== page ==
Yet, later, in Psalm 81, we find that God was testing them there at Meribah, leading us to our Psalm for this week: “If today you hear his voice, harden not your hearts.” If we maintain the analogy of God and His Word being water (Which, philosophy input here, the pre-Socratic philosopher Thales believed everything is water. I’m probably stretching here, but coincidence?), and water is a natural thinner (like, opposite of food thickener), then we can hold that the Word of God can thin/soften our hearts. That’s the easy logical conclusion. But what are the implications of this? Well, if we’re a hydrophobic substance, then we’re not going to very well be inclined to accept that Word. So how do we go from being hydrophobic to hydrophilic?

I think, as we find in this week’s Gospel, it is about asking the right questions and being open to, first, finding out what those questions are; second, to continue to desire both the questions and the answers that might be found; and, third, to be open to have those answers changed. (This might sound Gnostic, but hear me out here.) Take a look at the woman at the well and contrast her to the disciples. While she may be slightly hesitant at first–most likely due to societal boundaries–she continues to probe Jesus with questions, eventually arriving at Mark’s secret, which is that Jesus is the Christ. Obviously John isn’t too worried about Mark’s secrecy motif, but, in this passage, he sure keeps the disciples ignorant because John clearly states that they were amazed, yet they didn’t ask questions. Of course, not taking that first step is going to hinder a person from achieving the other two in order to be hydrophilic, so let’s keep exploring the Samaritan woman.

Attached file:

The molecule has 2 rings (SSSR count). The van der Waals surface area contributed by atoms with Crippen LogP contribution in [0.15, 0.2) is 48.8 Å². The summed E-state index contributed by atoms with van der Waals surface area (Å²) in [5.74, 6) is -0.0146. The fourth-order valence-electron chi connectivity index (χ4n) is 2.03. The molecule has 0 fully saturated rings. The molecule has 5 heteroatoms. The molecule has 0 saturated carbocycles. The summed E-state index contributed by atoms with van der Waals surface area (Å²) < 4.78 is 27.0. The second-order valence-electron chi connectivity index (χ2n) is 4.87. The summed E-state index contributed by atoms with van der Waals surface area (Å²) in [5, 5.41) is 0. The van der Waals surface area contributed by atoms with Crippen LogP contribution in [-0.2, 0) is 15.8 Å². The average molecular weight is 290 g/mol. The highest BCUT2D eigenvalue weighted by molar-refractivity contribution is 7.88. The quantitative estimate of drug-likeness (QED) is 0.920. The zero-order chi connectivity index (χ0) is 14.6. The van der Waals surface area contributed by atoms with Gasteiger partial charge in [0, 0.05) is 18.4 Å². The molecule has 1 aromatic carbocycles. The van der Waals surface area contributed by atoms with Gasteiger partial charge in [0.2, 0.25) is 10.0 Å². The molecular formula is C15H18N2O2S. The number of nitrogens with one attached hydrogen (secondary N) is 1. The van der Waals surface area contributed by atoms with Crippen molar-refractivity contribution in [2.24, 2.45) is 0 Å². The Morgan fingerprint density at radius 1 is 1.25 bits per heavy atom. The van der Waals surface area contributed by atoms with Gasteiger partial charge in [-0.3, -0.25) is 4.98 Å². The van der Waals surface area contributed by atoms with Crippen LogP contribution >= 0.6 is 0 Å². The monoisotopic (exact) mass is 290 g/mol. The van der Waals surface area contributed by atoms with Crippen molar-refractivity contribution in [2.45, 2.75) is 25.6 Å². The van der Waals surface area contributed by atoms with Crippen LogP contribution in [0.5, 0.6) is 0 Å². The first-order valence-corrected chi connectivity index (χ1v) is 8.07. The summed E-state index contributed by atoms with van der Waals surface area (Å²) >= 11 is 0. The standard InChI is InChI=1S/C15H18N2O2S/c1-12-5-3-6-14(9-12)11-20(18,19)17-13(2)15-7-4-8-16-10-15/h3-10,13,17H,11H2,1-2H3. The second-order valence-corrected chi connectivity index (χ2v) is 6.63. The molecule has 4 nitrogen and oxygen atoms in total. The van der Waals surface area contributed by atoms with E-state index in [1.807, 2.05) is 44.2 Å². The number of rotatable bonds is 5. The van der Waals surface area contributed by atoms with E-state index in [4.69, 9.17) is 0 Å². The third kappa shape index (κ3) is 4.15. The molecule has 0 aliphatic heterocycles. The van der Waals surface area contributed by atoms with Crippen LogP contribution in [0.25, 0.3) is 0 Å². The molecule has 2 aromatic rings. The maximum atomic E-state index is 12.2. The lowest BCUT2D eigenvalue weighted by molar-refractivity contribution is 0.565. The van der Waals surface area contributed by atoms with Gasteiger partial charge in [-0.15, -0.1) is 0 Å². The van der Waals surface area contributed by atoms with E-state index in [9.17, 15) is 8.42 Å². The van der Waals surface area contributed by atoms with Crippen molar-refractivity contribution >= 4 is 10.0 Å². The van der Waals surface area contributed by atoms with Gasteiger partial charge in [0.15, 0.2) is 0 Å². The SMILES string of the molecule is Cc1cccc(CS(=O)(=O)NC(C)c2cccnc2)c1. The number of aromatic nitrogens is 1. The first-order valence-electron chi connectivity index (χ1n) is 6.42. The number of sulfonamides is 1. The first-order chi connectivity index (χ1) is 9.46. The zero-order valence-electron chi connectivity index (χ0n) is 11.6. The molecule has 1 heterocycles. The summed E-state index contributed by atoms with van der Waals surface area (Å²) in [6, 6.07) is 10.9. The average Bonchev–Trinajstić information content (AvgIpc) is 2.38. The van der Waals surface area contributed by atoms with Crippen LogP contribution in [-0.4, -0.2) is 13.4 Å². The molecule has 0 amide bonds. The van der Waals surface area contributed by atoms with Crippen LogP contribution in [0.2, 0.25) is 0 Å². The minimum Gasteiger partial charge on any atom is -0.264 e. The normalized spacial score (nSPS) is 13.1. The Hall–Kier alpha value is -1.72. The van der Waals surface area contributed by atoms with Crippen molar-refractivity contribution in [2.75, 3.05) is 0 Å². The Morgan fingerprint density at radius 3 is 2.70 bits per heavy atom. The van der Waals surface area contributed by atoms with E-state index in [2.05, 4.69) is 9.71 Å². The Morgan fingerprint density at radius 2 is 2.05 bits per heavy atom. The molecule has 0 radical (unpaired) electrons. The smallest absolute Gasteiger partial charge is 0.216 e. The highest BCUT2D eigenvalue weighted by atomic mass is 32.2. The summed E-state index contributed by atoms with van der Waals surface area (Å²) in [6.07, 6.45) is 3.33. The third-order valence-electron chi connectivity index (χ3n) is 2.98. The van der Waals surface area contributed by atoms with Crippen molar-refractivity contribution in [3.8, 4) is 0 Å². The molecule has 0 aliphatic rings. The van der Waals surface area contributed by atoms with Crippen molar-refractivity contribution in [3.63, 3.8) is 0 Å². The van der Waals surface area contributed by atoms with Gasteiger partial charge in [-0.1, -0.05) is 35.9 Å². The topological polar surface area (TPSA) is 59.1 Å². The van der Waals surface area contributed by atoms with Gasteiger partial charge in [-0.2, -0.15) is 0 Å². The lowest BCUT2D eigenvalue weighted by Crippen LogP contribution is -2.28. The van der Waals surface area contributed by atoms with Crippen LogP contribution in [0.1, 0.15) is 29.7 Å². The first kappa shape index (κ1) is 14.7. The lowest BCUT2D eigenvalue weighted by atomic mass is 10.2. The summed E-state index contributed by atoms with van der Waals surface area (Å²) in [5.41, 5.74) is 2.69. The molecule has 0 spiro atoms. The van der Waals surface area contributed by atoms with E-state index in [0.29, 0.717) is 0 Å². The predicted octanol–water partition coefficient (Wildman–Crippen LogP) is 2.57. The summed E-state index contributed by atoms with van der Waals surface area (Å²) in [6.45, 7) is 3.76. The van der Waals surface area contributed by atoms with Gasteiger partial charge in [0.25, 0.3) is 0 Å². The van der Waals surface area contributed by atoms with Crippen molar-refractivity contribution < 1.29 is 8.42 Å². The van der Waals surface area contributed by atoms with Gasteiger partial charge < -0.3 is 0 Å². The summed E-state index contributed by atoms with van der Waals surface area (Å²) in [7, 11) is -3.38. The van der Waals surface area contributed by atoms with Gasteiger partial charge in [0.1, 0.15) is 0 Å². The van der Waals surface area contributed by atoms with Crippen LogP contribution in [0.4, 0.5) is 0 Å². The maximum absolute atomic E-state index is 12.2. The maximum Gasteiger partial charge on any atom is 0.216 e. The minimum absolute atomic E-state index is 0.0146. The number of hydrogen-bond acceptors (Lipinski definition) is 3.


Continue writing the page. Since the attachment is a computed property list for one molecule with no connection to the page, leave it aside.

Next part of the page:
To the second step, clearly the woman has to be wondering who Jesus really is at some point. Yet she is unafraid to continue to probe Jesus without having the answer to that question just yet. She has to be wondering where to get the living water Jesus is talking about, yet she continues on the dialogue without having the answer to that question, hoping more questions will lead her closer to the answer.